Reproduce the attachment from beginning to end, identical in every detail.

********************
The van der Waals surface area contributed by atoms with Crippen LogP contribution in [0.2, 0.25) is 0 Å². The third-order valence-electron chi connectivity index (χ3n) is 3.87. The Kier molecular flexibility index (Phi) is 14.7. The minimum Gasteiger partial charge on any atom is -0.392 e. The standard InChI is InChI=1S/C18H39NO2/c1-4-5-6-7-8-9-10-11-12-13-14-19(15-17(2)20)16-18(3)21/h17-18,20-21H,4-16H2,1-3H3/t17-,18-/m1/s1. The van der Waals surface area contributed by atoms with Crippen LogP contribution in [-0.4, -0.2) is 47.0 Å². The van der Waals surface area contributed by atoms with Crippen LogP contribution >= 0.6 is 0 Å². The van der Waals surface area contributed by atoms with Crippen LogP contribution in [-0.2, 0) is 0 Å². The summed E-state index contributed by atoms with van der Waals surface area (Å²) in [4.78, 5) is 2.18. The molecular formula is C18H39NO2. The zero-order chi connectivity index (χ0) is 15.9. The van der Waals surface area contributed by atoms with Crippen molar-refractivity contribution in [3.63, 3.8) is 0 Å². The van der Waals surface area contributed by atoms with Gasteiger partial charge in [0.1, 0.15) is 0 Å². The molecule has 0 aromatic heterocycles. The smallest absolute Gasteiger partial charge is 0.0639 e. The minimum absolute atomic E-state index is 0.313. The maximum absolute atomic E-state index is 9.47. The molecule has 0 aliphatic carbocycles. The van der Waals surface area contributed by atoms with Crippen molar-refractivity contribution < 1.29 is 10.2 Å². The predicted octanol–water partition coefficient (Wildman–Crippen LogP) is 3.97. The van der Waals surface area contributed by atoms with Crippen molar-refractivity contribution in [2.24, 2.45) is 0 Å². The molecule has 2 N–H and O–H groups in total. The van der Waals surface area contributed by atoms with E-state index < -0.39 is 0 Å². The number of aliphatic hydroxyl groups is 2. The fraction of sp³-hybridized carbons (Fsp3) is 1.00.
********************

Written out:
The van der Waals surface area contributed by atoms with Crippen LogP contribution in [0.2, 0.25) is 0 Å². The third-order valence-electron chi connectivity index (χ3n) is 3.87. The Kier molecular flexibility index (Phi) is 14.7. The minimum Gasteiger partial charge on any atom is -0.392 e. The standard InChI is InChI=1S/C18H39NO2/c1-4-5-6-7-8-9-10-11-12-13-14-19(15-17(2)20)16-18(3)21/h17-18,20-21H,4-16H2,1-3H3/t17-,18-/m1/s1. The van der Waals surface area contributed by atoms with Crippen LogP contribution in [-0.4, -0.2) is 47.0 Å². The van der Waals surface area contributed by atoms with Crippen LogP contribution >= 0.6 is 0 Å². The van der Waals surface area contributed by atoms with Crippen LogP contribution in [-0.2, 0) is 0 Å². The summed E-state index contributed by atoms with van der Waals surface area (Å²) in [4.78, 5) is 2.18. The molecular formula is C18H39NO2. The zero-order chi connectivity index (χ0) is 15.9. The van der Waals surface area contributed by atoms with Crippen molar-refractivity contribution in [3.63, 3.8) is 0 Å². The van der Waals surface area contributed by atoms with Gasteiger partial charge in [0.1, 0.15) is 0 Å². The molecule has 0 aromatic heterocycles. The smallest absolute Gasteiger partial charge is 0.0639 e. The minimum absolute atomic E-state index is 0.313. The maximum absolute atomic E-state index is 9.47. The molecule has 0 aliphatic carbocycles. The van der Waals surface area contributed by atoms with Crippen molar-refractivity contribution < 1.29 is 10.2 Å². The predicted octanol–water partition coefficient (Wildman–Crippen LogP) is 3.97. The van der Waals surface area contributed by atoms with Crippen molar-refractivity contribution in [2.24, 2.45) is 0 Å². The molecule has 2 N–H and O–H groups in total. The van der Waals surface area contributed by atoms with E-state index < -0.39 is 0 Å². The number of aliphatic hydroxyl groups is 2. The fraction of sp³-hybridized carbons (Fsp3) is 1.00.